Written by Thomas Figg-Hoblyn
Photos by Ryan Leibrich
It’s that time of the semester again Gators –research papers, essays, finals – cramming.
But it’s time to consider the damage done to one’s body from cramming for hours on end, banging away on a keyboard, jacked on caffeine, hunched over a laptop or PC like a starving man over a bowl of soup.
Slouching, twisting, and folding painfully as one pimps out the body for that grade – sacrificing health. It doesn’t have to be that way though.
Step back from the computer, take a deep breath and give your health a boost by taking a stretch break.
Taking breaks and stretching on cue, to the guidance of a software program is now a viable option for SF State students thanks to the effort of Erik Peper Ph.D., professor and co-founder of SF State’s Institute of Holistic Health Studies.
Peper, a smiling Dutchman with a keen sense of humor and a penchant for healing, is an internationally recognized biofeedback expert and successful author. His list of articles, books, projects, and innovations in healing reads like an unedited Jack Kerouac novel.
Peper has made Stretch Break Pro, an ergonomic software program that helps reduce stress, increase productivity and prevent computer related injuries by gently reminding the user to take periodic stretch breaks while using the computer, available to the SF State community. The program also provides healthy computing tips and suggests specific stretches, with written and visual directions for their performance.
While working with the software’s distributor Para Technologies, Peper swayed them to give SF State access to the program.
“It’s about a $140,000 donation,” Peper says.
The campus community is invited to download and use the computer program Stretch Break Pro at no cost.
That’s right folks – increase productivity, and pamper your body, for FREE! Peper invites all students, faculty and staff to download the software and install it on their work and home computers.
According to Peper, taking frequent breaks and remaining active while working is another vital component of computing health. “Taking many breaks really reduces exhaustion and illness,” Peper says. “People who take many breaks have much fewer symptoms.”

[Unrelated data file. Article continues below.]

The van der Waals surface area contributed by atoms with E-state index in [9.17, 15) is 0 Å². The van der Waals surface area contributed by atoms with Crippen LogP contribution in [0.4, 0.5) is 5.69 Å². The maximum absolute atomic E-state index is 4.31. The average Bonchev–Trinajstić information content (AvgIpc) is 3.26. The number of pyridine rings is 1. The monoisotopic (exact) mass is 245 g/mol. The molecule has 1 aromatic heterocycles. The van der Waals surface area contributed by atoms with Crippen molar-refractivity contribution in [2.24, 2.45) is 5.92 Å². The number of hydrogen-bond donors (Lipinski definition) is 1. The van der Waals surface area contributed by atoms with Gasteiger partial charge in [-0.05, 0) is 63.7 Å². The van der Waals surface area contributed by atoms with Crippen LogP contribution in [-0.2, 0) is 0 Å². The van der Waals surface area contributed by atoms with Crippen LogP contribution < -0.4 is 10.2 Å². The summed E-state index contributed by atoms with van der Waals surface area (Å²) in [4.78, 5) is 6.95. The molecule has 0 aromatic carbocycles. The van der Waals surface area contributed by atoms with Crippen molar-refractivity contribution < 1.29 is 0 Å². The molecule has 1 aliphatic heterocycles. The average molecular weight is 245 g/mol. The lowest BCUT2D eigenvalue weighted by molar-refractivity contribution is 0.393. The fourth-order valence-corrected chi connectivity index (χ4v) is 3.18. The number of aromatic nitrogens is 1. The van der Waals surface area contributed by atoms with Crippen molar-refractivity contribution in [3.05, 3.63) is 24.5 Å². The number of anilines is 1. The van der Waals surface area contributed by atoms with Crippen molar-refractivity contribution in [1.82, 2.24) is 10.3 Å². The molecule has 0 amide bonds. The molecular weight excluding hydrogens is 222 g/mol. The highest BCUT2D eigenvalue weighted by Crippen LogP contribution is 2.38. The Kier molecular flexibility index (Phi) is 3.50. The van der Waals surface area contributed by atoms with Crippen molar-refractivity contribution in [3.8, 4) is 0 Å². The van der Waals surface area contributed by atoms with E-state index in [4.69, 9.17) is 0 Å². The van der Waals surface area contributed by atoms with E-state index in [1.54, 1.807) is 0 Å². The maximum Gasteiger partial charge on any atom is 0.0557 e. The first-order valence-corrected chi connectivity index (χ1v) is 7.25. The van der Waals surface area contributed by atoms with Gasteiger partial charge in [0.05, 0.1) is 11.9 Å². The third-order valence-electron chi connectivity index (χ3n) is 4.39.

Taking frequent breaks from work may seem counterintuitive, but according to Peper, your productivity doesn’t go down, it goes slightly up.
Stretch Break Pro runs in the background, prompting the user to take breaks at chosen intervals. Once the “Time to Stretch!” reminder appears on the screen, the user can click through to hear relaxing music and see an animated demonstration of a stretch or series of stretches to perform.
After noting the effectiveness of Stretch Break Pro in research studies, Peper made arrangements with Para Technologies to donate a license of the software to SF State.
Para Technologies President Arthur Saltzman said the donation was the result of collaboration with Peper on the latest version of Stretch Break. “He gave permission to incorporate his Healthy Computing Email Tips into the program and I agreed to donate a license to SF State,” he says.
So go ahead and get back to your cramming. Get jacked on energy drinks, coffee, tea – or whatever your flavor is and get cracking. But, download Stretch Break Pro, and get better results, and take those stretches and breaks so you don’t injure yourself.
“When you actually do it, I can promise you an improvement in energy by the end of the day,” Peper says.
It might not be as fun as the seventh-inning stretch at the ball game, or the Chicken Dance, but hey, one never knows.
To download Stretch Break Pro, visit http://tech.sfsu.edu/guides/stretch-break-pro and follow the directions.
Windows users can download Stretch Break at bit.ly/sbSFSUwin
Mac users can get their copy from bit.ly/sbSFSUmac
For both versions, the user name is “bringit” and the password is “home63″.